On BBC Radio 4 tonight at 8:30:
We dream about it, argue about it, worry about it, celebrate it, spend it, save it, we transfer it from one emotion to another. But what exactly is money? And why do we trust it? Frances Stonor Saunders takes a journey through some of the fundamentals of money.
The Cobden Centre’s Gordon Kerr will make a brief but strong case for gold.
““[I]t appears to me to be just as certain that the functions of being a “measure of value” and a “store of value” must not be attributed to money as such, since these functions are of a merely accidental nature and are not an essential part of the concept of money.” – Carl Menger
I presume that Mr Kerr will only get a sound bite, but isn’t it innacurate to suggest gold is money since as Menger pointed out money is a medium of exchange, it is only incidental that certain forms of money are also a store of value, for example in a prison cigarettes can be money but are certainly not a store of value.
Given this wouldn’t it be more accurate to call gold a store of wealth or an inflation hedge for I know of not one shop that would exchange my silver and gold coins for goods in this day and age.
Or would it be even more accurate to say gold is a store of value and can also be money if used in exchange?
Someone correct me here please.
Personally, I think you are correct in commenting that gold should not be described as money, but to get folk to agree to a common definition of what “money” is seems well nigh impossible.
For me at least, when gold or silver, or any other commodity for that matter, is used in the exchange process, the transaction, on completion or the goods / exchange medium swap, is fully complete.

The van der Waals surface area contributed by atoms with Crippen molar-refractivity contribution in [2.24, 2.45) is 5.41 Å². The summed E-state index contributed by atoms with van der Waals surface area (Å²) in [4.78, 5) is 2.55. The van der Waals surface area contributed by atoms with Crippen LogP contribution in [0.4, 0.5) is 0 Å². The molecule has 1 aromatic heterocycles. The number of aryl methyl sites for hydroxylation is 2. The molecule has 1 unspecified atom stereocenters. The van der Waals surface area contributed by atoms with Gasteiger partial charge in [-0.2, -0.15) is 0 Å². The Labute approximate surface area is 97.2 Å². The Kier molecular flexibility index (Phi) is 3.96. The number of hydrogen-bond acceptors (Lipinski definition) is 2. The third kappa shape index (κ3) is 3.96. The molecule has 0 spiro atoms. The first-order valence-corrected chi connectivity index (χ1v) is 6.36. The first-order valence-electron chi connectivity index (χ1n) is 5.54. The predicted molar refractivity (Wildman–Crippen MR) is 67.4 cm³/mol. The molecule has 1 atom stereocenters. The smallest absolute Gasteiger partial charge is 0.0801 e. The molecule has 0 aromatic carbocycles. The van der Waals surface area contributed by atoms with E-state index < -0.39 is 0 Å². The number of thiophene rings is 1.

Alternatively, the use of a ‘fiat’ money instead of, say, gold, leaves one side of the exchange with real value whilst the other holds only a claim against other goods or services.
In essence then, the use of commodities represents full barter (value for value), whilst the use of “fiat money” allows split barter (value for future claim).
Both mechanisms as exchange options are, I would argue, entirely legitimate, though we would indeed do well to differentiate them in some way.
For me however, such definitions are not the principal issue, as the root cause of our problems with money lie not within a choice of exchange options but with having a political monetary system. Repeal of the legal tender laws to allow competing currencies and methods of exchange, along with the complete removal of the State from the issue of money / credit, seems to me to represent the only chance of ever introducing any kind of stable exchange systems. In the absence of such reform, the State remains free to debase the currency – and fleece its subject population in the process – at will.
In respect of “What is Money” on radio 4, I thought it was, overall, a very disappointing program, though I did get a laugh out of Paul Fisher’(Executive Director of the Bank of England) closing line in respect of the role of the BoE. “We’re protecting you from charlatans” said he.
This from a representative of the very institution that has, along with its colluding political master, quite literally destroyed the purchasing power of Sterling since around 1914. As Dominic Frisby of ‘Money Week’ wrote when commenting upon the pound early last year: –
“One thing in particular was really rammed home to me – what an absolute, complete and utter dog the pound has been for the last 97 years. Even by the standards of other Western government currencies – most of which, ultimately, will be worth little more than the paper they’re printed on – it has been awful”.
With friends like Paul Fisher I would think that it is time to seriously consider giving the ‘charlatans’ a go. What say you?
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